We began to wander back to the hotel, Mads was tired and cranky, and on the way we went to a bar/brasserie for some food. Oh dear, more French. But I actually didn’t do too badly! Mads has designated me head of communicating with French People, so I managed to order us some Croque Monsieur and our usual coke/diet coke (which is light coke here) – the waiter was very nice and very patient, as it was very obvious that I really don’t know French at all. But as long as you have a go, so far people seem to be really nice about it! The brasserie was very, very French, with the maroon and cream woven chairs out the front under an awning, random posters on the walls and a lot of wood panelling inside – it felt very cool and very Parisian to be in there! The Croque Monsieur wasn’t too bad, either: I’m not a huge fan of Gruyere cheese so it’s not my favourite thing, but when in Rome, right?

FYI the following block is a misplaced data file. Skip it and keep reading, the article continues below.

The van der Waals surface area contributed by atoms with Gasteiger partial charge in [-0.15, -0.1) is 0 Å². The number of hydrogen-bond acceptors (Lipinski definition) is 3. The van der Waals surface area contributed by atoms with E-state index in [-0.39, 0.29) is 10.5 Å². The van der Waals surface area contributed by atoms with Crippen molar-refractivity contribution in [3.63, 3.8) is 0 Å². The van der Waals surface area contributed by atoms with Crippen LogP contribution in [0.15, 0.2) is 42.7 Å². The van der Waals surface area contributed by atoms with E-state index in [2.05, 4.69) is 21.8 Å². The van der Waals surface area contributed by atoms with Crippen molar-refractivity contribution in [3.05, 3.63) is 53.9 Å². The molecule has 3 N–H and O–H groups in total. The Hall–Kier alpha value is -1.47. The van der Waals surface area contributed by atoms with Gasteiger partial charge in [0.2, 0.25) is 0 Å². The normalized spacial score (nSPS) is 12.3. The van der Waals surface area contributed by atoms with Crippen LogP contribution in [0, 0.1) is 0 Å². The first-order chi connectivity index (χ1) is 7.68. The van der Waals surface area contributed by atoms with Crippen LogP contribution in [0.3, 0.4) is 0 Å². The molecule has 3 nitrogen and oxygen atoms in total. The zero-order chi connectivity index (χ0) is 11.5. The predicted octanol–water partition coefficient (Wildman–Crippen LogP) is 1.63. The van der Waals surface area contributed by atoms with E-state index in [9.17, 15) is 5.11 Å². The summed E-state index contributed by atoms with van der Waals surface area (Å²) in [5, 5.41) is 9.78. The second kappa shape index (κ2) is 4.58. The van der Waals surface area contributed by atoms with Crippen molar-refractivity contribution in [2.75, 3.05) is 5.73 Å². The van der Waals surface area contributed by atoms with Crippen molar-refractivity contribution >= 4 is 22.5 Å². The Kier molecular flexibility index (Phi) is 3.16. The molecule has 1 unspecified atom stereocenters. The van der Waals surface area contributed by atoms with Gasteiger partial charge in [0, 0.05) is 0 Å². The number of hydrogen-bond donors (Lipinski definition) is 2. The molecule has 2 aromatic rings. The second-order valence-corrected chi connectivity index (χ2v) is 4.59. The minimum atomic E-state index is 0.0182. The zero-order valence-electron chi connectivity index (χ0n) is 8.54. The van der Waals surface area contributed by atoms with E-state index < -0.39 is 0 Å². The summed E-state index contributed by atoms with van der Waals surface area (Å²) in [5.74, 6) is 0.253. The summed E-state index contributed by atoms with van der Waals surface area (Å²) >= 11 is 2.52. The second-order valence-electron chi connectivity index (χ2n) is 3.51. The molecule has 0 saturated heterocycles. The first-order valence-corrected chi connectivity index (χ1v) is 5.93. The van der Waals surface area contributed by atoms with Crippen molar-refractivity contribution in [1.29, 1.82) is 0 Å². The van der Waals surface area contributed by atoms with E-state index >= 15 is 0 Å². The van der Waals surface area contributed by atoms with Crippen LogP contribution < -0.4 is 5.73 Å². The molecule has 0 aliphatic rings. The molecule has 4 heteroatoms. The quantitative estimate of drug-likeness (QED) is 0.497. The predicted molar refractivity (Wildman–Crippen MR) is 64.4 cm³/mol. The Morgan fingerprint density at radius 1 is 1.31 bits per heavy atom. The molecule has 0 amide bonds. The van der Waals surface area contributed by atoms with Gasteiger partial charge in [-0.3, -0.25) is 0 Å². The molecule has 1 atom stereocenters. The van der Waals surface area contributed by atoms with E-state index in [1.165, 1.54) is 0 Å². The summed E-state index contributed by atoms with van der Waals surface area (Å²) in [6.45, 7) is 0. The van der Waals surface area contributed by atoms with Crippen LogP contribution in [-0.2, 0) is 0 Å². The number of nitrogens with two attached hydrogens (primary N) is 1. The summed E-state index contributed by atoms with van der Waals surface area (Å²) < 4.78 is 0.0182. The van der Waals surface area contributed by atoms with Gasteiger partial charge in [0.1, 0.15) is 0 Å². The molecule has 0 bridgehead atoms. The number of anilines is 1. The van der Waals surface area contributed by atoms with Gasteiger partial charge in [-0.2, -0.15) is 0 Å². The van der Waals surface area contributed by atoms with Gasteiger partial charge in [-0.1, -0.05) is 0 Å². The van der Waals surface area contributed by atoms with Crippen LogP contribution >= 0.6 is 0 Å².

Ah Paris! So pretty!

Liberty, Equality, Fraternity... Or Death! The revolutionary cry. I don't know what this building is.

Sitting in the bar next to Australie!! 

Mads in the bar/brasserie where we had our Croque Monsieur dinner

Mads fell asleep as soon as we got back to the hotel, so I wrote a bit (no point watching tellie, although we did have a flick earlier and humorously found CSI: the-one-with-the-redhead-chick dubbed in French), and then went to find a supermarche (supermarket). Just about everything was shut, as it’s Sunday evening, but I found one that was open around the corner and grabbed a couple of things. I must have looked like a total idiot standing there with a vacant expression on my face, smiling and nodding whenever anyone tried to say anything to me. Basically I just used the three words I know over and over: Merci, Combien, Au Revoir. However I did discover one VERY good thing about doing summer twice in one year: summer fruits!! I got myself and Mads a nectarine each, which was very exciting as nectarines are probably my favourite ever fruits and there is nothing like the first nectarine of the season: so to be having that experience again is pretty dang excellent!!

So far I am definitely feeling the love for Paris, and I can’t wait to see more sights tomorrow!! In the immortal words of Madeline, everyone's favourite Parisian: ‘Ah Paris ooh la la, as for me, I love Pariiiis!!’